Scott and Terry go to the sisters' apartment, where Terry "confesses" to Stevenson that her "sister" killed Peralta and committed suicide out of guilt. Terry confirms all of Scott's psychological test results, but she herself claims to be Ruth, and says that she's relieved that "Terry" is dead. Just then Ruth enters the room, alive and well, which causes Terry to throw her glass to a mirror in anger. Stevenson did visit Ruth on a hunch but only found her in distress, not dead; he then faked the phone call in order to trap Terry, who is arrested.
- Olivia de Havilland as twins Terry and Ruth Collins
- Lew Ayres as Dr. Scott Elliott
- Thomas Mitchell as Lt. Stevenson
- Richard Long as Rusty
- Charles Evans as Dist. Atty. Girard
- Garry Owen as Franklin (as Gary Owen)
- Lela Bliss as Mrs. Didriksen
- Lester Allen as George Benson
When first released the staff at Variety magazine gave the film a mixed review, writing, "The Dark Mirror runs the full gamut of themes currently in vogue at the box office - from psychiatry to romance back again to the double identity gimmick and murder mystery. But, despite the individually potent ingredients, somehow the composite doesn't quite come off...Lew Ayres is cast in his familiar role as a medico - a specialist on identical twins. Slightly older looking and sporting a mustache, Ayres still retains much of his appealing boyish sincerity. But in the romantic clinches, Ayres is stiff and slightly embarrassed looking. Copping thespic honors, despite a relatively light part, Thomas Mitchell plays the baffled dick with a wry wit and assured bearing that carries belief."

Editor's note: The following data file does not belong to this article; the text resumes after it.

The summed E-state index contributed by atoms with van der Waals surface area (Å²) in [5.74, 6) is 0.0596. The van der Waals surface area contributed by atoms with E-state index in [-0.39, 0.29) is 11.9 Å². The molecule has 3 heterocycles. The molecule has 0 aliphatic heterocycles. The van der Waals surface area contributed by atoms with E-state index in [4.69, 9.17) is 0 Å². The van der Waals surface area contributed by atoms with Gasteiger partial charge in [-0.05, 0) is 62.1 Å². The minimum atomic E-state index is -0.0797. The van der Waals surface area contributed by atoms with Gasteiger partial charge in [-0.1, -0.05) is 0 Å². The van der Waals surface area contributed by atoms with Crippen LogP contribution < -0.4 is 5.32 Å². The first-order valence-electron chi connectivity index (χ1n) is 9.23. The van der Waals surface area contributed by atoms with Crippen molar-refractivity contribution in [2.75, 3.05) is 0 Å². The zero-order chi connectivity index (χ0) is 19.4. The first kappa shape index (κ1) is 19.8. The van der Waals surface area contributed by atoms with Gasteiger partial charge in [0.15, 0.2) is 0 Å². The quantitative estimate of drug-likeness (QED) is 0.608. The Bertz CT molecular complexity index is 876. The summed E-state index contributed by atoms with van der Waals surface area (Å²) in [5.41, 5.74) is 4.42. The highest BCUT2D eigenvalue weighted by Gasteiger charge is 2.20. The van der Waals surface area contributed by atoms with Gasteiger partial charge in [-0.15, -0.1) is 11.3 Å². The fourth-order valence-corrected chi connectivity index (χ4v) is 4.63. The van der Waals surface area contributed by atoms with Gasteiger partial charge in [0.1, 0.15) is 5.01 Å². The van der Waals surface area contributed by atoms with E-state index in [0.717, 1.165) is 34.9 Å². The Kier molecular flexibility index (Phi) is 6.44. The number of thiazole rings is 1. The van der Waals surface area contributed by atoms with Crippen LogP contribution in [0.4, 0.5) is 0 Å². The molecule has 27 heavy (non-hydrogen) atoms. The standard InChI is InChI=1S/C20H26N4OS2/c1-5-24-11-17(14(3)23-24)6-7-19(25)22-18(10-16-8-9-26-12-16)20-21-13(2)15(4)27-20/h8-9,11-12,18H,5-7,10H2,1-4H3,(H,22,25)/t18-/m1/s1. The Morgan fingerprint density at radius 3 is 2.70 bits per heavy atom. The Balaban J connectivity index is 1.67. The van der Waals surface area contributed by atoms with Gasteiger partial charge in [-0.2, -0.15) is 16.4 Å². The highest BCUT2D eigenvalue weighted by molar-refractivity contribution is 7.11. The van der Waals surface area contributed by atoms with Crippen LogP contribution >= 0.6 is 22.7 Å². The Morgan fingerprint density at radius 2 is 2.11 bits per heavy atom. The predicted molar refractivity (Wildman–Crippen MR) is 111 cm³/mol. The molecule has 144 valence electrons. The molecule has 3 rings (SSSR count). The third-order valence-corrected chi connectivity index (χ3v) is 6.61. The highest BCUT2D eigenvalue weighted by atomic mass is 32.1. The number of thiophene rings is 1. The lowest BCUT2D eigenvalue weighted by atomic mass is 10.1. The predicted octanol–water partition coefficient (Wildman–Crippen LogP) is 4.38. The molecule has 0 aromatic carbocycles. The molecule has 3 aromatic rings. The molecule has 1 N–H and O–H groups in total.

Bosley Crowther, film critic for The New York Times, also was critical, writing, "The Dark Mirror, like so many of its ilk, suffers from its author's lack of ingenuity to resolve his puzzle in a satisfying manner. As in his earlier and superior mystery, The Woman in the Window, Mr. Johnson solves the problem with a bit of trickery which is no credit to his craftsmanship. Still, one must hand it to Mr. Johnson for keeping his audience guessing, if not always entertained."
Film critic Dennis Schwartz liked the film and wrote, "Siodmak deserves high praise for keeping the melodrama agreeable and intelligent when dealing with both the doppelgänger effect and the sibling rivalry; he does it better than the way most films have covered those subjects, showing that identical twins might look the same but have different psychological attitudes."
- "60 Top Grossers of 1946", Variety 8 January 1947 p8
- The Dark Mirror on IMDb
- Variety. Film review, October 1, 1946. Last accessed: February 14, 2010.
- Crowther, Bosley. The New York Times, film review, October 19, 1946. February 14, 2010.
- Schwartz, Dennis. Ozus' World Movie Reviews, film review, November 1, 2004. Last accessed: February 14, 2010.